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3D printing

Mediathena - 22/07/2019

Stars in metamaterials

An example of an elastic part printed using this new geometric model - © Inria / Photo D. Betzinger

3D printing allows scientists to create metamaterials, i.e. materials whose properties can be configured and graded within the same part. When it comes to using these materials in an industrial context, the possibilities are endless. A collaborative project led by Jonàs Martínez, researcher within the MFX team, a joint undertaking involving Nancy-Grand Est and Loria, resulted in the development of an algorithm capable of generating materials with elastic properties that can be adjusted to suit requirements. The work, which was based around the repetition of patterns defined from star shaped distances, the parameters of which determine the final properties of the material, will be unveiled at the international conference SIGGRAPH 2019.

Arriving at a solution to the problem of modelling artificial materials with controlled and variable physical properties in 3D will have significant repercussions on all manufacturing processes: from the soles of shoes to programmable textile deformations, right through to the design of the wheels of vehicles. Researchers from MFX, a joint undertaking involving Inria Nancy-Grand Est and Loria, in collaboration with colleagues from the Inria Grenoble project team Imagine, the ETH in Zurich (Switzerland) and the University of Montreal (Canada), have developed a new geometric method for modelling such materials, paving the way for a wider range of innovative parts.

Moving towards a simplified definition of metamaterials

Metamaterials are typically obtained by repeating a base structure (a pattern) across an entire 3D-printed part. How the part behaves, including whether it is capable of being folded or expanded, for example, will depend on the properties of the base pattern. A part containing one single pattern will exhibit a homogenous “average” behaviour.

Difficulties arise when attempts are made to vary this behaviour within the part. In such cases, it becomes necessary to use a number of different base patterns. The difficulty is that it is not always easy to create a transition from one to another. The boundary of pattern 1 may not correspond to the boundary of pattern 2, which could result in disconnected structures, overly abrupt variations, or even a breakage within the part.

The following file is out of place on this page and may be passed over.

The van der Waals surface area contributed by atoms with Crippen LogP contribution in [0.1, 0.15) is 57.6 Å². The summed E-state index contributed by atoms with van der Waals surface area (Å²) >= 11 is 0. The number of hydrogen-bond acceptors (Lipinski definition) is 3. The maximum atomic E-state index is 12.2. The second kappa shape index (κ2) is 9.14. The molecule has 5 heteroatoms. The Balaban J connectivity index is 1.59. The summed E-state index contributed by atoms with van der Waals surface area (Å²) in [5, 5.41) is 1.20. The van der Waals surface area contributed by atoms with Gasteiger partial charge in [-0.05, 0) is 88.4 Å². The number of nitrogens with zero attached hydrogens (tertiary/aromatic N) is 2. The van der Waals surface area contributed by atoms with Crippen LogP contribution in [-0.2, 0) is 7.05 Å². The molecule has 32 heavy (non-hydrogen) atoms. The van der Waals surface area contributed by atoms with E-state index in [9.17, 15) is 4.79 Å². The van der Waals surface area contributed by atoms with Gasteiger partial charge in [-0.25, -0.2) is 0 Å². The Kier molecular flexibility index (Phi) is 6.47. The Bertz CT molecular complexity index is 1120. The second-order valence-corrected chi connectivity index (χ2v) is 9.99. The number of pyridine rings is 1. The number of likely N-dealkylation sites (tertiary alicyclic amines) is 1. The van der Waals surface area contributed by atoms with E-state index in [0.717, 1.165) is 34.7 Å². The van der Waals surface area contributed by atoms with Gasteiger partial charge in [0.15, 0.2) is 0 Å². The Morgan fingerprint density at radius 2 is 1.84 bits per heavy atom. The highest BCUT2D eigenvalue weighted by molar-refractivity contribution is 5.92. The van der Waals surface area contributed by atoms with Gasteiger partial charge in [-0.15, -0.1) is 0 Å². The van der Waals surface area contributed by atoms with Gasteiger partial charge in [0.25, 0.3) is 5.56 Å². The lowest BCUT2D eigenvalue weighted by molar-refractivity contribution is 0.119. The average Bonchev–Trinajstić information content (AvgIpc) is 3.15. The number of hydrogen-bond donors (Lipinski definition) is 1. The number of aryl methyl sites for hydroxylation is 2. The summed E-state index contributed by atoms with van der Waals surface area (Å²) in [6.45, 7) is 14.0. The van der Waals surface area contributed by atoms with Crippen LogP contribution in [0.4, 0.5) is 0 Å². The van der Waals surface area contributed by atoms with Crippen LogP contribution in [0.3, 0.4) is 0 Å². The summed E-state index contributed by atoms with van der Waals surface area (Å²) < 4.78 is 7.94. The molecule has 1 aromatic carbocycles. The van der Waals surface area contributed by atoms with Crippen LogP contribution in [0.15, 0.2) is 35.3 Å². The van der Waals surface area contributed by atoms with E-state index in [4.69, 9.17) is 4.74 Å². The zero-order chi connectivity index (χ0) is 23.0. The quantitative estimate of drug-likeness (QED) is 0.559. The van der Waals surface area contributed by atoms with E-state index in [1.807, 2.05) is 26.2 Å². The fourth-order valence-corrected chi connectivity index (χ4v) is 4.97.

The solution developed by the Inria researchers provides a way of tackling this problem, defining a smooth, fluid transition between patterns. What makes it original is that it provides a compact way of describing a vast variety of complex structures with only a limited amount of data. The same approach enables progressive variations of patterns across space.

The researchers based their work around a tessellation of the plane formed using a set of regularly spaced-out points, with the space subdivided into cells around these points (a Voronoï diagram). Instead of using a “classic” distance which results in cells having a regular shape (hexagons, squares, etc.), they used distances in the form of stars (or “star-shaped metrics”). This makes it possible to obtain cells with variable geometries, and thus a vast array of physical properties, in addition to enabling a more fluid transition between patterns. Indeed, one star-shaped metric can gradually transform into another. Transforming the distances continuously and progressively changes the geometric structure of the cells, without breaking the connection between them. The shape of the cells changes from one location to the next, as does - by ricochet - the elastic properties of the material.

In order to create these materials with variable structures without an enormous amount of information being required in order to describe them, we had to find a compact, reliable way of modelling the progressive transformation from one cell geometry to another ”, explains Sylvain Lefebvre, Inria researcher director and in charge of the MFX team.“The traditional approach, which involves the use of fixed patterns, is very restrictive: you have to keep within the same family of shapes, given that the pattern geometries must have boundaries that are compatible with each other ”.

A range of possible industrial applications

This method has significant implications for 3D printing and modelling. The researchers remain focused on exploring the possibilities of varying elastic properties, including characterisation within transition zones between two different patterns. By the end, designers of clothes, shoes or braces could all benefit from this technique.

The software will soon be available open access, with anyone keen to do so able to create their own meta-materials and to develop innovative applications.

Keywords: Paving 3D printing Elastic band Siggraph2019

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